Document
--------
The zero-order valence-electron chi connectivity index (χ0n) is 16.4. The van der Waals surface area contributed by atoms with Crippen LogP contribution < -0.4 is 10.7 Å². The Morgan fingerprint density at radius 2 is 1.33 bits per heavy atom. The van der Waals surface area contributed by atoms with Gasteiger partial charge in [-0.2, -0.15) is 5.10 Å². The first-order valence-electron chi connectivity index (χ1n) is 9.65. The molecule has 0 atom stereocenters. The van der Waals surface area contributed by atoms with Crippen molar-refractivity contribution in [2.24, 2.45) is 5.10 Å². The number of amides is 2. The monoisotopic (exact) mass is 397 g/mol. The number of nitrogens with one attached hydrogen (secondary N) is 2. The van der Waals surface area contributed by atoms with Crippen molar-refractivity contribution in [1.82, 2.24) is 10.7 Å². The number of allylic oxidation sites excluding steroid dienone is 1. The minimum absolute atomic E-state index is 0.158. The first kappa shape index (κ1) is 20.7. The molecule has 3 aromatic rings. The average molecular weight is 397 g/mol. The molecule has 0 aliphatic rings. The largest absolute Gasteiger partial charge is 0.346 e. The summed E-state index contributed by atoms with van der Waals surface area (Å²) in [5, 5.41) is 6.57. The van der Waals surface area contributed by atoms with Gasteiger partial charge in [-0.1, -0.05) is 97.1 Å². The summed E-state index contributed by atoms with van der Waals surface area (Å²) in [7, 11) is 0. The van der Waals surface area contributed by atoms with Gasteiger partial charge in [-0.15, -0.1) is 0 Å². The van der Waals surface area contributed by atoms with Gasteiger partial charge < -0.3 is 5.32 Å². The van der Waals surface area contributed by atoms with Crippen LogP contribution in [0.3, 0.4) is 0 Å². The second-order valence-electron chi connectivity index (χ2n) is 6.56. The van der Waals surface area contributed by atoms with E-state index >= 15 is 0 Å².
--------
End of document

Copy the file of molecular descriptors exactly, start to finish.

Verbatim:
The zero-order valence-electron chi connectivity index (χ0n) is 16.4. The van der Waals surface area contributed by atoms with Crippen LogP contribution < -0.4 is 10.7 Å². The Morgan fingerprint density at radius 2 is 1.33 bits per heavy atom. The van der Waals surface area contributed by atoms with Gasteiger partial charge in [-0.2, -0.15) is 5.10 Å². The first-order valence-electron chi connectivity index (χ1n) is 9.65. The molecule has 0 atom stereocenters. The van der Waals surface area contributed by atoms with Crippen molar-refractivity contribution in [2.24, 2.45) is 5.10 Å². The number of amides is 2. The monoisotopic (exact) mass is 397 g/mol. The number of nitrogens with one attached hydrogen (secondary N) is 2. The van der Waals surface area contributed by atoms with Crippen molar-refractivity contribution in [1.82, 2.24) is 10.7 Å². The number of allylic oxidation sites excluding steroid dienone is 1. The minimum absolute atomic E-state index is 0.158. The first kappa shape index (κ1) is 20.7. The molecule has 3 aromatic rings. The average molecular weight is 397 g/mol. The molecule has 0 aliphatic rings. The largest absolute Gasteiger partial charge is 0.346 e. The summed E-state index contributed by atoms with van der Waals surface area (Å²) in [5, 5.41) is 6.57. The van der Waals surface area contributed by atoms with Gasteiger partial charge in [-0.1, -0.05) is 97.1 Å². The summed E-state index contributed by atoms with van der Waals surface area (Å²) in [7, 11) is 0. The van der Waals surface area contributed by atoms with Gasteiger partial charge in [-0.15, -0.1) is 0 Å². The van der Waals surface area contributed by atoms with Gasteiger partial charge < -0.3 is 5.32 Å². The van der Waals surface area contributed by atoms with Crippen LogP contribution in [0.3, 0.4) is 0 Å². The second-order valence-electron chi connectivity index (χ2n) is 6.56. The van der Waals surface area contributed by atoms with E-state index >= 15 is 0 Å².